We do everything online, from banking to grocery shopping, so why not dating? Well, it’s nothing new that people have used dating apps with both positive and negative outcomes.
But if you’re thinking of giving Tinder or another dating app a try, you might want to reconsider. These online platforms are ruining dating completely. Here’ are nine reasons why:
Too many choices
The online world has many benefits: it’s fast, convenient and full of options. But what happens when an app gathers up all the singles and lets you swipe through them all?
What you end up with is an endless selection of potential suitors, but instead of treating them like individual people in their own right, we tend to treat them like the images we scroll through on Instagram.
We like some, we pass over others. But we don’t really dig too deep, or even bother to read the caption. Unfortunately, we bring that same detached engagement to potential matches.
You reject someone based on hardly any information
A sentence or two is usually the beginning of a longer conversation, and let’s be honest, some conversations get off to a rough start. People can be nervous, awkward or distracted at first.
But as they become more comfortable, words flow more freely and you actually have a chance to see a little deeper into someone’s personality.
With dating apps, people describe themselves in as little as one or two sentences, and that’s all you have to go by. And unless something really puts you off, it’s easy to see how you could overlook a potential match based on their first sentence. In the end, we end up judging people based on pretty shallow assessments.
Dating apps play into our commitment-phobia culture
With so many options to choose from, combined with a FOMO (fear-of-missing-out), app users can be afraid to commit to one person because of all the other guys (or gals) they might be missing out on.
But in real life, this isn’t how we experience meeting people or blind dates. Usually, we see people while we’re at work, with friends and family, or just out doing our own thing. If you see one gorgeous guy a day, it’s saying a lot.
But what are you supposed to do when you’re given so many to choose from?
Instead of committing to one person, and giving him a try, you just keep searching endlessly. What fun is that?
Messaging and interacting is much different online than it is in real life
For better or for worse, some online messaging just comes to a complete stop. And while it’s better to move on and not cry over spilled milk, it can be frustrating, tiring and in a way, dehumanizing.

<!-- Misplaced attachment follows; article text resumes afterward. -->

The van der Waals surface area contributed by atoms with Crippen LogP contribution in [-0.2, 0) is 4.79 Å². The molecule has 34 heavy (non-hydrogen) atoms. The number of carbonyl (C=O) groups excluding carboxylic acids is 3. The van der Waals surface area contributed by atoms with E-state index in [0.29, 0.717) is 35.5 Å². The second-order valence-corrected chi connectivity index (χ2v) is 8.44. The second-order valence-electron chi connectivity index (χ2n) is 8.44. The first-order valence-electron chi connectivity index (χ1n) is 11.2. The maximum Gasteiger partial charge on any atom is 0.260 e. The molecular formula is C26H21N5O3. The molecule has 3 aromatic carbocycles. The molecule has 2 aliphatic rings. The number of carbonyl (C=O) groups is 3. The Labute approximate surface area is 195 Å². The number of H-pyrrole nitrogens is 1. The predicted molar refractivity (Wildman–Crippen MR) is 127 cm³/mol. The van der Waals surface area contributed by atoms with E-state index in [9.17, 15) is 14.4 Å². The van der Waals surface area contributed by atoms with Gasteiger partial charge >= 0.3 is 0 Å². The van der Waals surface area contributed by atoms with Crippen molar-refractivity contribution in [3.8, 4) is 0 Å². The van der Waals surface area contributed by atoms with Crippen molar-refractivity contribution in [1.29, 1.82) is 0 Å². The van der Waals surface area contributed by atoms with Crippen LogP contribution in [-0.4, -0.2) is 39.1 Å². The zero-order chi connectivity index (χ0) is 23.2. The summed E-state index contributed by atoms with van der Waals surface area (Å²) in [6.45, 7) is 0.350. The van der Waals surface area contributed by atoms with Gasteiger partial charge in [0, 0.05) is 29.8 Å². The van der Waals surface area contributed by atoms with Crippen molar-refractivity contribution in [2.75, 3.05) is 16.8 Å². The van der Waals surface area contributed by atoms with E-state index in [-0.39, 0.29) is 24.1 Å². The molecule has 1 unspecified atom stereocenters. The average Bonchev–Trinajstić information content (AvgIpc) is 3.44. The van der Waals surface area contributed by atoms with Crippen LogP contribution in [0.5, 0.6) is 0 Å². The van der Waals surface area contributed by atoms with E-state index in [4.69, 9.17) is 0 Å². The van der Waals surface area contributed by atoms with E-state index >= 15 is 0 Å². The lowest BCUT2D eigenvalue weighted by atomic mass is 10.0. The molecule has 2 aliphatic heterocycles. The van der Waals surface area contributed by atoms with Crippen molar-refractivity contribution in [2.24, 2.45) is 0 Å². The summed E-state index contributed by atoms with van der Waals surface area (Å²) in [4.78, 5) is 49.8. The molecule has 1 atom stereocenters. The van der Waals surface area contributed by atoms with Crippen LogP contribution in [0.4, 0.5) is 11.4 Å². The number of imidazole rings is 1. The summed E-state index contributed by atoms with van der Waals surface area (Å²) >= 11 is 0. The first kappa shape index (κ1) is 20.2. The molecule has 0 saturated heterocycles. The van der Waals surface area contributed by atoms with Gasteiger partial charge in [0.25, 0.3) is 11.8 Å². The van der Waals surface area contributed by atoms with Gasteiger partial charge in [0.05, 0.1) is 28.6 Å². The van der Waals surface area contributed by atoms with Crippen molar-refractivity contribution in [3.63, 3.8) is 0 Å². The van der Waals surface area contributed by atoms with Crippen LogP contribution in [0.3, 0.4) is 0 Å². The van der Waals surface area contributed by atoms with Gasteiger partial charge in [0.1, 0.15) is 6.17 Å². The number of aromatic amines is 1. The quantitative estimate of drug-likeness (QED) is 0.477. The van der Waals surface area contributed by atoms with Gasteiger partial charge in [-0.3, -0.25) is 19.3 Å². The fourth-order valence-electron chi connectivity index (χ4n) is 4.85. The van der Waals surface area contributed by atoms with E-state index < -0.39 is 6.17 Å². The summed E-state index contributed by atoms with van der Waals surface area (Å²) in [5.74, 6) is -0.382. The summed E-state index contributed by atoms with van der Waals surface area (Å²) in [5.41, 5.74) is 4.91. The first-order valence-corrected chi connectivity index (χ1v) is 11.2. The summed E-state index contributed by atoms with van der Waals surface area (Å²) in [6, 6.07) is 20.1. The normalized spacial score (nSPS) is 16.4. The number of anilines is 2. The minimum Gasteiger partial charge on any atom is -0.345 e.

After all, every single person using these apps is a person just like you, but it’s difficult to give each one the attention and respect they deserve when you’re completely separated from them socially.
Dating apps increase how much we play mind games with potential dates
We enjoy the hunt, but not the cutting, slicing and cooking that is required after the hunt is over.
No one wants to seem desperate, and that’s nothing new. People have been trying to play it cool for centuries. The only problem with dating apps is that they provide the perfect setting for playing hard-to-get even more.
As one critic commented, “we enjoy the hunt, but not the cutting, slicing, and cooking that is required after the hunt is over.”
It sounds like a gruesome comparison, but the truth is, with so many options available on Tinder, and other dating apps, why is it that very few connections actually develop into an actual meeting?
You don’t have a chance to meet people in their context
An app is not someone’s natural habitat. It just reduces the person to a potential commodity that you can either take or leave. But what if you met that same individual in person?
For example, can you imagine how different it would be to meet a cute barista in person, and see him working this craft, rather than scroll past him on your dating app? Or, what about interacting with that diligent colleague and discussing business with her? How could you fail to notice her clever wit and persuasive charm?
You see, people live in the real world. And when you extract them from real life, it’s really hard to get to know them and see what they’re actually like.
Dating apps allow you to create so many specifications and close you off to other possibilities
When we set up a profile, we have to be specific and label ourselves as one thing or another. We put ourselves into categories and groups. On the one hand, it makes perfect sense. It’s what allows the app to match you with the “right” person. But on the other hand, it also closes you off.
Opposites do attract, but apps – thanks to their algorithms – remove the magic of spontaneity and serendipity and leave your results to mathematical equations.
Tinder supports a hook-up culture but not long-term relationships
Hook-ups are sort of a given when it comes to Tinder. In a way, singles exploit Tinder in their attempt to gain something sexual from the other person. And men and women are both guilty of this. Consensual, casual sex with no strings attached is something that’s easy to find on this platform.
And perhaps one could say that it’s even acerbating the one-night-stand culture. This makes it more difficult to find people interested in much else.
Dating apps can ruin your self-esteem
A survey conducted by the University of North Texas found that singles who use Tinder tend to have low self-esteem and feel dissatisfied with their appearance compared to people who didn’t use any dating app.
This is especially true of men since a woman’s perception of herself is usually affected by visual media like TV, magazine and social media platforms.
The world is definitely online, but maybe it’s time to take dating offline and put it back into the real world.